Failure of human rhombic lip differentiation underlies medulloblastoma formation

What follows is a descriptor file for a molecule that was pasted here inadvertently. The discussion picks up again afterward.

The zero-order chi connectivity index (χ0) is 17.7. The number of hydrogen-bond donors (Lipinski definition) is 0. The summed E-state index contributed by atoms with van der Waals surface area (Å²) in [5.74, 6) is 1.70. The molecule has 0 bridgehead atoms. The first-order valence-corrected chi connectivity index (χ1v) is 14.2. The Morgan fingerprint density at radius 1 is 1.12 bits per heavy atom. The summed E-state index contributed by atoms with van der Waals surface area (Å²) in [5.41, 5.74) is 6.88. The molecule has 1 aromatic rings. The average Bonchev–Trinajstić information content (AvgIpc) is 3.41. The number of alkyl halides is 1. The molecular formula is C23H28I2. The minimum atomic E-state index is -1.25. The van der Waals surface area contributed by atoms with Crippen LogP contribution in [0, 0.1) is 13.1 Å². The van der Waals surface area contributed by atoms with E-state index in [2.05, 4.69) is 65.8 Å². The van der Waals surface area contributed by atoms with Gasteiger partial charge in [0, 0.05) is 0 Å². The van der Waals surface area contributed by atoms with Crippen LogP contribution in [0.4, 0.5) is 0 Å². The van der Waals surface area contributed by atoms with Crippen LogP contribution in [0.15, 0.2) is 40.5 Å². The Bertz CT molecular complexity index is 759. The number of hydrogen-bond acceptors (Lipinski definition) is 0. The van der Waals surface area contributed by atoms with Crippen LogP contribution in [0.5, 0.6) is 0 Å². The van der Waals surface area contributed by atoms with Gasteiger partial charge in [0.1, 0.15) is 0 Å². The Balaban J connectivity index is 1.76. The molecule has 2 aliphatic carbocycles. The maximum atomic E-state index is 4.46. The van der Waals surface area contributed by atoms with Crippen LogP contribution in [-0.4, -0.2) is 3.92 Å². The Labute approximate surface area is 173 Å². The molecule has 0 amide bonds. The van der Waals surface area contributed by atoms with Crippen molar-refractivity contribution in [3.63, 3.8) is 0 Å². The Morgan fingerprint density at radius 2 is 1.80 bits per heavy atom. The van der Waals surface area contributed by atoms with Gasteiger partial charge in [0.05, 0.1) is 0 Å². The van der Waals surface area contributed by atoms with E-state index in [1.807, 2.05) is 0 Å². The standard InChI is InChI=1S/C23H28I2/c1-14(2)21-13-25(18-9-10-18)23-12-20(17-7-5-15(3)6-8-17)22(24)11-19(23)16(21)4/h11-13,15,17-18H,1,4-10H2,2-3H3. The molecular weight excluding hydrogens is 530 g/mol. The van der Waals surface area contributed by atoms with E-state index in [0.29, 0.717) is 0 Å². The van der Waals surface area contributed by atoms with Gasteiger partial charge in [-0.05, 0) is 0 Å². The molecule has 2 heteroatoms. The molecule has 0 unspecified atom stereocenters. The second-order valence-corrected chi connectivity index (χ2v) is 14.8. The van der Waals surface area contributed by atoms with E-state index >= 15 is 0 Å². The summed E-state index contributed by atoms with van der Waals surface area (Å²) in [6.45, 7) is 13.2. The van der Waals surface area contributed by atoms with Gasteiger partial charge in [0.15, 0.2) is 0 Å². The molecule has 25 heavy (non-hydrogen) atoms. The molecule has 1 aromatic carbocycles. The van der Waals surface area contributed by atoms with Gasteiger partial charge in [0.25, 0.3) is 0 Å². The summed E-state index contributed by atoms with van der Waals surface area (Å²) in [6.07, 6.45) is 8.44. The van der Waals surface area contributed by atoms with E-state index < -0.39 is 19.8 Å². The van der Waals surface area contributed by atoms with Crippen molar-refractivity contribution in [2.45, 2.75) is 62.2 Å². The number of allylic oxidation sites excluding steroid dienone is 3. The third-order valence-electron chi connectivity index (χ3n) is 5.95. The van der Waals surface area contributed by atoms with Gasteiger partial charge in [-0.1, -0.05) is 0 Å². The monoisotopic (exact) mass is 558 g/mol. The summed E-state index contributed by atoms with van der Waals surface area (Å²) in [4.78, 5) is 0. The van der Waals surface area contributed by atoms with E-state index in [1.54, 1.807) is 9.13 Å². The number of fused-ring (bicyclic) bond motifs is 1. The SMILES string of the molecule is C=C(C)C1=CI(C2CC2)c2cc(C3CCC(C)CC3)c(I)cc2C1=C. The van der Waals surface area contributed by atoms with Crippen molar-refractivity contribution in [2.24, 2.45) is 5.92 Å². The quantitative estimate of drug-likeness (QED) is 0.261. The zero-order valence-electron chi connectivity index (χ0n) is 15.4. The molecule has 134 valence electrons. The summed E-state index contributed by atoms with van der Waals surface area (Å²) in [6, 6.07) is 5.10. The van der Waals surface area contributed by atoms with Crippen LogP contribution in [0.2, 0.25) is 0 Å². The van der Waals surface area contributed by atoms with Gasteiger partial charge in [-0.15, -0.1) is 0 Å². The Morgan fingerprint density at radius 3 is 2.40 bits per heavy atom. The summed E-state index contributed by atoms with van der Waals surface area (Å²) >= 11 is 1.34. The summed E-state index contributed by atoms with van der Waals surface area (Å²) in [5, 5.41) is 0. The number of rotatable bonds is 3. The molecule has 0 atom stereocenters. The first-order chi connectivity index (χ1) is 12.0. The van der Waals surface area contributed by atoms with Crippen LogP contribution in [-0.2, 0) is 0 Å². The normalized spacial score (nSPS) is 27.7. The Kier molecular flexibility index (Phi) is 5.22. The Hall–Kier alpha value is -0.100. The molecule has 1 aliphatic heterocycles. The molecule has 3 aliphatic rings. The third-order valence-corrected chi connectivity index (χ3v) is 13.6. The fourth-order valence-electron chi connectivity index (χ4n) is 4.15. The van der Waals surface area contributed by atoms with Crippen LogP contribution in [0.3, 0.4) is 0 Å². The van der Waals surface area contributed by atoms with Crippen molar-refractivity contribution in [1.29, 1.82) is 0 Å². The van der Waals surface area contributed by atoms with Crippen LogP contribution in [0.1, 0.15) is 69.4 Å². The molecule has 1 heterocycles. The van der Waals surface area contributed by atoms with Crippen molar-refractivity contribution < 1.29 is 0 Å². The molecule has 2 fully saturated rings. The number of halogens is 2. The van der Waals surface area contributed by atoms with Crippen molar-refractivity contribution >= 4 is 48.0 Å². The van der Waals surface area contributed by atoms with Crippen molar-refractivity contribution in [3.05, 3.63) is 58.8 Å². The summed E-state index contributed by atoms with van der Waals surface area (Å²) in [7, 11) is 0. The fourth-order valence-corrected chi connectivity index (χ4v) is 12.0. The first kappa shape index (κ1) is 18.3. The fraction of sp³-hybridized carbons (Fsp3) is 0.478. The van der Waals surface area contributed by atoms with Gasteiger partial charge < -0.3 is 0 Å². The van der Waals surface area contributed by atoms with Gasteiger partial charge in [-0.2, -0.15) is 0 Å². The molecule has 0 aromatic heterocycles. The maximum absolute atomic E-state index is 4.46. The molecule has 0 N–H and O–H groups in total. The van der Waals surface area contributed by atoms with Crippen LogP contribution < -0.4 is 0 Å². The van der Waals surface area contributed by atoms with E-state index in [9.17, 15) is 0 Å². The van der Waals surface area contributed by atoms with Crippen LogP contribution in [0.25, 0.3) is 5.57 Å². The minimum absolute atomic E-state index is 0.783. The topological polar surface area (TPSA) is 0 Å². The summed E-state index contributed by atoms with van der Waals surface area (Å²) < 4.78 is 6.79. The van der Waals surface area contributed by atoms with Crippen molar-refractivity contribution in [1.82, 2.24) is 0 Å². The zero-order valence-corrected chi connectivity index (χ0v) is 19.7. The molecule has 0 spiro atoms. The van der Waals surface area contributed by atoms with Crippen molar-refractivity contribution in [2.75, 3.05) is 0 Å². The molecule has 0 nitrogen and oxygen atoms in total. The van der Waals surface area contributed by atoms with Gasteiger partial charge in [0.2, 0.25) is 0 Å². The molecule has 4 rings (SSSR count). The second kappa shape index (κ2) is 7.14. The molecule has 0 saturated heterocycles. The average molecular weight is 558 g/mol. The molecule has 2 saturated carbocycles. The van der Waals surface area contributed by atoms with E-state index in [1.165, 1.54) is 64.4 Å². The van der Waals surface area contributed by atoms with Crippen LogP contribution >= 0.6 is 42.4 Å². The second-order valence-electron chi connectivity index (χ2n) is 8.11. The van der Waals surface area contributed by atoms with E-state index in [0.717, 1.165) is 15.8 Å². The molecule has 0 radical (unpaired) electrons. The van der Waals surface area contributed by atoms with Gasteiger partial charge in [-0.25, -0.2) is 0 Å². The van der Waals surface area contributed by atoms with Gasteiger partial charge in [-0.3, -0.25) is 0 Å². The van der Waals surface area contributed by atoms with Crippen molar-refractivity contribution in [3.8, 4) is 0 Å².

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Medulloblastoma (MB) comprises a group of heterogeneous paediatric embryonal neoplasms of the hindbrain with strong links to early development of the hindbrain1-4. Mutations that activate Sonic hedgehog signalling lead to Sonic hedgehog MB in the upper rhombic lip (RL) granule cell lineage5-8. By contrast, mutations that activate WNT signalling lead to WNT MB in the lower RL9,10. However, little is known about the more commonly occurring group 4 (G4) MB, which is thought to arise in the unipolar brush cell lineage3,4. Here we demonstrate that somatic mutations that cause G4 MB converge on the core binding factor alpha (CBFA) complex and mutually exclusive alterations that affect CBFA2T2, CBFA2T3, PRDM6, UTX and OTX2. CBFA2T2 is expressed early in the progenitor cells of the cerebellar RL subventricular zone in Homo sapiens, and G4 MB transcriptionally resembles these progenitors but are stalled in developmental time. Knockdown of OTX2 in model systems relieves this differentiation blockade, which allows MB cells to spontaneously proceed along normal developmental differentiation trajectories. The specific nature of the split human RL, which is destined to generate most of the neurons in the human brain, and its high level of susceptible EOMES+KI67+ unipolar brush cell progenitor cells probably predisposes our species to the development of G4 MB.
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